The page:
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Northampton High School’s annual Poetry Slam celebrates 15 years of ‘joy’ and ‘intensity’

  • Northampton sophomores Jake Ross and Missie Maiewski, students in Suzanne Strauss's English class, talk about the poetry "prop" they created to honor poet Emily Dickinson during a presentation of the class's works in the school library Friday. Though Dickinson did not title or number her poems, the poem they chose to feature is numbered 260 in the Franklin edition of her works.<br/>KEVIN GUTTING

    Northampton sophomores Jake Ross and Missie Maiewski, students in Suzanne Strauss's English class, talk about the poetry "prop" they created to honor poet Emily Dickinson during a presentation of the class's works in the school library Friday. Though Dickinson did not title or number her poems, the poem they chose to feature is numbered 260 in the Franklin edition of her works.
    KEVIN GUTTING Purchase photo reprints »

  • Shane Pinkham, left, Ben Murphy and Andrew Tacy, students in Suzanne Strauss's sophomore English class at Northampton High School, view a model of Emily Dickinson's house as one of the poetry "props" their classmates created to honor the Amherst poet. The class presented works in the school library Friday in advance of the anniversary Wednesday of Dickinson's birth.<br/>KEVIN GUTTING

    Shane Pinkham, left, Ben Murphy and Andrew Tacy, students in Suzanne Strauss's sophomore English class at Northampton High School, view a model of Emily Dickinson's house as one of the poetry "props" their classmates created to honor the Amherst poet. The class presented works in the school library Friday in advance of the anniversary Wednesday of Dickinson's birth.
    KEVIN GUTTING Purchase photo reprints »

  • Jagy Riesz, left, and Lauren Borsuk, students in Suzanne Strauss's sophomore English class at Northampton High School, write comments about this poetry "prop" one of their classmates created as an interpretation of Emily Dickinson's poem 513 (as numbered in the Franklin edition of her works) sometimes known as "Spider Web".<br/>KEVIN GUTTING

    Jagy Riesz, left, and Lauren Borsuk, students in Suzanne Strauss's sophomore English class at Northampton High School, write comments about this poetry "prop" one of their classmates created as an interpretation of Emily Dickinson's poem 513 (as numbered in the Franklin edition of her works) sometimes known as "Spider Web".
    KEVIN GUTTING Purchase photo reprints »

  • Northampton sophomores Jake Ross and Missie Maiewski, students in Suzanne Strauss's English class, created this poetry "prop" as an interpretation of one of Emily Dickinson's poems. Though Dickinson did not title or number her poems, the poem they chose to feature is numbered 260 in the Franklin edition of her works and often referred to as "I'm Nobody".<br/>KEVIN GUTTING

    Northampton sophomores Jake Ross and Missie Maiewski, students in Suzanne Strauss's English class, created this poetry "prop" as an interpretation of one of Emily Dickinson's poems. Though Dickinson did not title or number her poems, the poem they chose to feature is numbered 260 in the Franklin edition of her works and often referred to as "I'm Nobody".
    KEVIN GUTTING Purchase photo reprints »

  • Jagy Riesz and Lauren Borsuk, students in Suzanne Strauss's sophomore English class at Northampton High School, created this imagined scene from Emily Dickinson's room to interpret one of her poems, known as 476 in the Franklin edition.<br/>KEVIN GUTTING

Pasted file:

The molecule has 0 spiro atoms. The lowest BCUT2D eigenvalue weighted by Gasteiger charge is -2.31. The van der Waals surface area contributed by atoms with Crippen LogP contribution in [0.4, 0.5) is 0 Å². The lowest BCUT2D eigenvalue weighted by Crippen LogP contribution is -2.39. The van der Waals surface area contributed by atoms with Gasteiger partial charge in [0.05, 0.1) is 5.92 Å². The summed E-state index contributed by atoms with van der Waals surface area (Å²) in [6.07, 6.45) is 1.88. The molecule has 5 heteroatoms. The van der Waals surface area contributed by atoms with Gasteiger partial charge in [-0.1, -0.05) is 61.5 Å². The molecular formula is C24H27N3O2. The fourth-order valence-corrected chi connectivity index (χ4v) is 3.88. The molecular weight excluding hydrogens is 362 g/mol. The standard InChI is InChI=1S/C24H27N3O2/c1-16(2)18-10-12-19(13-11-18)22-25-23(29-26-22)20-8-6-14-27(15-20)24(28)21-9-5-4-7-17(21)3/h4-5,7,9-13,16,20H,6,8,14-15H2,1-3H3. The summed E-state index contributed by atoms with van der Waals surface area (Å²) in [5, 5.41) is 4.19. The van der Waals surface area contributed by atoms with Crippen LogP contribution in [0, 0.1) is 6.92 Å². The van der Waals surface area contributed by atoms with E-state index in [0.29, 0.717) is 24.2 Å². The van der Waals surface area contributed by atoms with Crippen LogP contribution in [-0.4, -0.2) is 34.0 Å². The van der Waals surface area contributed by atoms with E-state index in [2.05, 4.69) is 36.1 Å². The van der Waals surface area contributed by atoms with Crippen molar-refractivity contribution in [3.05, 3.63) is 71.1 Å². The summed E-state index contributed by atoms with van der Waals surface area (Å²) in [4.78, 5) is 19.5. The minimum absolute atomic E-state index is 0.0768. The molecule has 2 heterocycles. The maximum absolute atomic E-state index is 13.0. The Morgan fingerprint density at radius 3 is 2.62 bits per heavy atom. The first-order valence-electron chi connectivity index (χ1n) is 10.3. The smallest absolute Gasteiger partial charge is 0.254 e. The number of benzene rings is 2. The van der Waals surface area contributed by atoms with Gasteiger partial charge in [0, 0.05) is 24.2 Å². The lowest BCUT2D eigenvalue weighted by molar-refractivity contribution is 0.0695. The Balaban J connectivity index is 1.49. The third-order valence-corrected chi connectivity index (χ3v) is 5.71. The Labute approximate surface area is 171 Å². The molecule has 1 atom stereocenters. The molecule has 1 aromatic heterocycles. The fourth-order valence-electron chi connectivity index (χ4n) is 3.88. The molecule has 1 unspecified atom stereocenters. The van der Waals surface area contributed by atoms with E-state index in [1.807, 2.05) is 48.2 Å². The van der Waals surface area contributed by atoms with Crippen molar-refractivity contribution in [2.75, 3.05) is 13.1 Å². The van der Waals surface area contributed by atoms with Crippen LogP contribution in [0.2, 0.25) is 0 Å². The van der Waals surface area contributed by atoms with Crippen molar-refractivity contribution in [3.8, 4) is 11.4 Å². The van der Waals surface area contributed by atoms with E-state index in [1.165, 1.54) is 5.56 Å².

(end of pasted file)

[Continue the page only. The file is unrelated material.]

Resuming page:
Jagy Riesz and Lauren Borsuk, students in Suzanne Strauss's sophomore English class at Northampton High School, created this imagined scene from Emily Dickinson's room to interpret one of her poems, known as 476 in the Franklin edition.
    KEVIN GUTTING Purchase photo reprints »

  • Northampton sophomores Jake Ross and Missie Maiewski, students in Suzanne Strauss's English class, talk about the poetry "prop" they created to honor poet Emily Dickinson during a presentation of the class's works in the school library Friday. Though Dickinson did not title or number her poems, the poem they chose to feature is numbered 260 in the Franklin edition of her works.<br/>KEVIN GUTTING
  • Shane Pinkham, left, Ben Murphy and Andrew Tacy, students in Suzanne Strauss's sophomore English class at Northampton High School, view a model of Emily Dickinson's house as one of the poetry "props" their classmates created to honor the Amherst poet. The class presented works in the school library Friday in advance of the anniversary Wednesday of Dickinson's birth.<br/>KEVIN GUTTING
  • Jagy Riesz, left, and Lauren Borsuk, students in Suzanne Strauss's sophomore English class at Northampton High School, write comments about this poetry "prop" one of their classmates created as an interpretation of Emily Dickinson's poem 513 (as numbered in the Franklin edition of her works) sometimes known as "Spider Web".<br/>KEVIN GUTTING
  • Northampton sophomores Jake Ross and Missie Maiewski, students in Suzanne Strauss's English class, created this poetry "prop" as an interpretation of one of Emily Dickinson's poems. Though Dickinson did not title or number her poems, the poem they chose to feature is numbered 260 in the Franklin edition of her works and often referred to as "I'm Nobody".<br/>KEVIN GUTTING
  • Jagy Riesz and Lauren Borsuk, students in Suzanne Strauss's sophomore English class at Northampton High School, created this imagined scene from Emily Dickinson's room to interpret one of her poems, known as 476 in the Franklin edition.<br/>KEVIN GUTTING

— When Heather Brown and Suzanne Strauss began teaching at Northampton High School 15 years ago, they decided to launch an experiment they hoped would spark student interest in poetry.